The period of high ag commodity prices is "quite likely over",
sapped by a slowdown in population growth, the OECD and United Nations said - although
milk powder, ethanol and soymeal values look poised to outperform.
The drop in agricultural commodity prices last year – when
the sector offered negative returns of 15.6%, taking three-year losses to 34%, according
to Bcom indices – highlighted a structural shift in value prospects.
"Prices for the main crops, livestock and fish products all
fell in 2015, signalling that an era of high prices is quite likely over for
all sub-sectors," according to a report from the OECD and the UN's Food and
The downturn reflected factors including "several years of
robust supply growth, weakening demand growth… lower oil prices and further
accumulation of already abundant stocks".
And prices look set, over the next decade to "remain below
recent peak levels", undermined by a drop to 1% a year in the rate of world population
growth, and economic slowdown in some countries, with Chinese GDP seen
expanding by 6% a year, down from 9% a year over the past decade.
Sugar, wheat softness
In real terms, ie stripping out the impact of general inflation,
the performance will be even worse, with prices of many agricultural commodities
declining over the next decade.
Top ag performers - forecasts for 2025 price, and change on 2016
Skim milk powder (Oceania export price): $3,116 per tonne, +40%
Ethanol (US wholesale price, Omaha): $60.30 per tonne, +29%
Whole milk powder (Oceania export price): $3,116 per tonne, +27%
Protein meal (average, EU ports): $368.50 per tonne, +27%
Non-corn coarse grains (feed barley, Rouen): $190 per tonne, +21%
Source: OECD-FAO report
This includes raw sugar, for which "global production [is] projected
to meet the growing demand in developing countries", and wheat, for which "a
combination of rebuilt global stocks and sluggish demand will keep prices…
The report added: "By contrast, corn prices are not expected
to fall any further in 2016," but are also poised for sub-inflationary gains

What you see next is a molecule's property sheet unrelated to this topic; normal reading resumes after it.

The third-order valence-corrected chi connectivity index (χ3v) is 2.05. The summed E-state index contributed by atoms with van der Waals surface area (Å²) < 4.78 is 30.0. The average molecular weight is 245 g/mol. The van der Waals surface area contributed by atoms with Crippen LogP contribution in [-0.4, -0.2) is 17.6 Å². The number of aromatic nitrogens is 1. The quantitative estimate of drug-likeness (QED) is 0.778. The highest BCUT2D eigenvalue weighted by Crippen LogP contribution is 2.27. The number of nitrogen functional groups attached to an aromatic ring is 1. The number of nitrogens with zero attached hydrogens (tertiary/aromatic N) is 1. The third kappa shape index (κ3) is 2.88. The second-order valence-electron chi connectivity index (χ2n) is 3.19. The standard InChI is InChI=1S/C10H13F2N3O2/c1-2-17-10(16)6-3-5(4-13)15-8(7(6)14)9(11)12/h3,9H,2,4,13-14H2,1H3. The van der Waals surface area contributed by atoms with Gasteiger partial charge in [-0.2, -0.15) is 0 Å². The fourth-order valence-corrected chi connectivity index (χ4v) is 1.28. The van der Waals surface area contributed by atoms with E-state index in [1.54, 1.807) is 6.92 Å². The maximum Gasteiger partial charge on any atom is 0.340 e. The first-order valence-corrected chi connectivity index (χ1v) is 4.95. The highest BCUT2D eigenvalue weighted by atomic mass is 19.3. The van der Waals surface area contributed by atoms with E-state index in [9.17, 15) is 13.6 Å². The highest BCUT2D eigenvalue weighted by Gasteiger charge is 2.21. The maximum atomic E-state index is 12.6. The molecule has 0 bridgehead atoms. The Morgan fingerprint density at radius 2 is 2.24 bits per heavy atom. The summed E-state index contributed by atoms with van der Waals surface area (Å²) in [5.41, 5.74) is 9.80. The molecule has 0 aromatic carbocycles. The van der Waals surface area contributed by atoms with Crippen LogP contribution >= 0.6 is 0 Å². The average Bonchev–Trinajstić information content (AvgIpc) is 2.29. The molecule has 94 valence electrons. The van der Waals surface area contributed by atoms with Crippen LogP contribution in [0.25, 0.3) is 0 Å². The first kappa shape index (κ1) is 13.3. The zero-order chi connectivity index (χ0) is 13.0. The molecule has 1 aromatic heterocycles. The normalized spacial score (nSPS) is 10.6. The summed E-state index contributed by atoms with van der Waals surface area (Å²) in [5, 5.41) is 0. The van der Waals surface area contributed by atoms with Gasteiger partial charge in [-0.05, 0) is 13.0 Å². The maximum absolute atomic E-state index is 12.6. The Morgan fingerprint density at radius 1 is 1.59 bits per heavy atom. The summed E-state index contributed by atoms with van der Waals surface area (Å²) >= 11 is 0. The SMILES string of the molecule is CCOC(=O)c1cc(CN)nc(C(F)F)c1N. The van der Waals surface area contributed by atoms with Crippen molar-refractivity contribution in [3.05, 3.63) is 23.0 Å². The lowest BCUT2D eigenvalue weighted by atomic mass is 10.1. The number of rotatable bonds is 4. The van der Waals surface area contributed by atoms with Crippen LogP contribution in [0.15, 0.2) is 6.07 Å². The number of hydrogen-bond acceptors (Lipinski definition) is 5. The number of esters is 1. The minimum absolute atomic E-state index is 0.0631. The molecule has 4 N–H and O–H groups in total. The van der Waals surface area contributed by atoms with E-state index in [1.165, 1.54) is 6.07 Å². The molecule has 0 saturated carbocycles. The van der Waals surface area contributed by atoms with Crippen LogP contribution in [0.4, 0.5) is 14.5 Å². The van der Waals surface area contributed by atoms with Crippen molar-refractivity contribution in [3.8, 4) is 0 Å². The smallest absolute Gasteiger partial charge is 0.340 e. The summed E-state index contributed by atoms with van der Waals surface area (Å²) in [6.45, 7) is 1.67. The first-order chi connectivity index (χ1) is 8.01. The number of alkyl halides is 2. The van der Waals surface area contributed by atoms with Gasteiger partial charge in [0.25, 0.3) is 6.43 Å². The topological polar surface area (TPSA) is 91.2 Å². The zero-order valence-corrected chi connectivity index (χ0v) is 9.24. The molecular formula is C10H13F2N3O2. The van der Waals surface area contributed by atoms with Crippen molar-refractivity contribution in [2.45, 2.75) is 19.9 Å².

Values of other coarse grains, meanwhile, will gain support
from "high demand for animal feed in China", which is a large producer of corn
but not the likes of barley or sorghum.
However, skim milk powder will be the best performer amongst
commodities covered by the report, seeing value gains of 40%, followed by a 27%
surge in prices of whole milk powder, boosted by strong demand.
Worst ag performers - forecasts for 2025 price, and change on 2016
Raw sugar: $341.90 per tonne, +5.1%
Rice (Bangkok, FOB): $416.30 per tonne, +4.2%
Fish, aquaculture: $2,184.30 per tonne, +4.9%
Non-soybean oilseeds (rapeseed, Hamburg): $433.10 per tonne, +8.1%
Wheat (hard red winter, US Gulf ports): $236.90 per tonne, +9.4%
Source: OECD-FAO report
"Per capita consumption of dairy products in developing
countries… will increase by 21% compared to the base period and be heavily
oriented towards fresh dairy products," the OECD and FAO said, flagging India,
Pakistan and Turkey as particular growth markets.
Meanwhile, in developed countries, "per capita consumption
is projected to grow even faster in the next decade than in the previous one,"
driven by increases in the former Soviet Union.
"The comparably stronger demand for dairy products and required
costly expansion of production capacity push prices for dairy products higher."
Ethanol prices will also "increase at a faster rate than
most other agricultural commodities, reflecting the faster recovery of the
crude oil prices", the report said.
And oilseed meal prices will also grow relatively strongly,
driven by the needs of a livestock industry keeping up with growing world
demand for meat, of the expanding dairy industry.
Area vs yield
The report forecasts that some 80% of increased crop production,
needed to meet rising demand, will be achieved by yield expansion.
"The increased demand for food is projected to be satisfied
through productivity gains, with modest changes in crop area and livestock
Only Latin America and sub-Saharan Africa will see notable
expansion in agricultural area, with growth facing the "set of challenges"
presented by softer growth in demand growth, and ag prices.
"The resulting weakening of agricultural markets makes the
sector less attractive for investments, limiting total agricultural output
growth to 1.6% per annum on average during the projection period."